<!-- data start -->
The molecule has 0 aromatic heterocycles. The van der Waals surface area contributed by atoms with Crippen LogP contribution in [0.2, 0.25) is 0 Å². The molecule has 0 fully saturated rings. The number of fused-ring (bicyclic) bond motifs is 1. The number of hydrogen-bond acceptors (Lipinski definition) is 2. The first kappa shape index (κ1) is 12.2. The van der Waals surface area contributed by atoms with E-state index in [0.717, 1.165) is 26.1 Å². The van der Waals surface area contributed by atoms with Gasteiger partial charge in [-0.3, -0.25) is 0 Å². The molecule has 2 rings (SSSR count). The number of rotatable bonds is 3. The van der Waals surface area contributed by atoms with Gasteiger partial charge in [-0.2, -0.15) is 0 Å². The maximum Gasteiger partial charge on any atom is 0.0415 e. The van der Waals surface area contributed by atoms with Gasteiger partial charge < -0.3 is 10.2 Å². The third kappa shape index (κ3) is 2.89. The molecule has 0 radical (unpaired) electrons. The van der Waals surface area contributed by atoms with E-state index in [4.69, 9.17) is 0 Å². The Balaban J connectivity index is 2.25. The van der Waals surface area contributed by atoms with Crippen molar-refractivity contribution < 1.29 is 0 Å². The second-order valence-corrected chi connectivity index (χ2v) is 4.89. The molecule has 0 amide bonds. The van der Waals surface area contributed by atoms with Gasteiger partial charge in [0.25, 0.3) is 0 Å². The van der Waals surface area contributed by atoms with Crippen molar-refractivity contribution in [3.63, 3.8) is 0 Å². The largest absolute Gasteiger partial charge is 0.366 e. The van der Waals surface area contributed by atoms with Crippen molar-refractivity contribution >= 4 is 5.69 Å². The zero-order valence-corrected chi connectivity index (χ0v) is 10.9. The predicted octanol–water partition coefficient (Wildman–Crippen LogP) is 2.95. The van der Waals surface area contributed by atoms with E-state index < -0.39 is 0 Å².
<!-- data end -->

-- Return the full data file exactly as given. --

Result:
The molecule has 0 aromatic heterocycles. The van der Waals surface area contributed by atoms with Crippen LogP contribution in [0.2, 0.25) is 0 Å². The molecule has 0 fully saturated rings. The number of fused-ring (bicyclic) bond motifs is 1. The number of hydrogen-bond acceptors (Lipinski definition) is 2. The first kappa shape index (κ1) is 12.2. The van der Waals surface area contributed by atoms with E-state index in [0.717, 1.165) is 26.1 Å². The van der Waals surface area contributed by atoms with Gasteiger partial charge in [-0.3, -0.25) is 0 Å². The molecule has 2 rings (SSSR count). The number of rotatable bonds is 3. The van der Waals surface area contributed by atoms with Gasteiger partial charge in [-0.2, -0.15) is 0 Å². The maximum Gasteiger partial charge on any atom is 0.0415 e. The van der Waals surface area contributed by atoms with Gasteiger partial charge < -0.3 is 10.2 Å². The third kappa shape index (κ3) is 2.89. The molecule has 0 radical (unpaired) electrons. The van der Waals surface area contributed by atoms with E-state index in [4.69, 9.17) is 0 Å². The Balaban J connectivity index is 2.25. The van der Waals surface area contributed by atoms with Crippen molar-refractivity contribution < 1.29 is 0 Å². The second-order valence-corrected chi connectivity index (χ2v) is 4.89. The molecule has 0 amide bonds. The van der Waals surface area contributed by atoms with Gasteiger partial charge in [0.25, 0.3) is 0 Å². The van der Waals surface area contributed by atoms with Crippen molar-refractivity contribution in [3.63, 3.8) is 0 Å². The largest absolute Gasteiger partial charge is 0.366 e. The van der Waals surface area contributed by atoms with Crippen molar-refractivity contribution >= 4 is 5.69 Å². The zero-order valence-corrected chi connectivity index (χ0v) is 10.9. The predicted octanol–water partition coefficient (Wildman–Crippen LogP) is 2.95. The van der Waals surface area contributed by atoms with E-state index < -0.39 is 0 Å².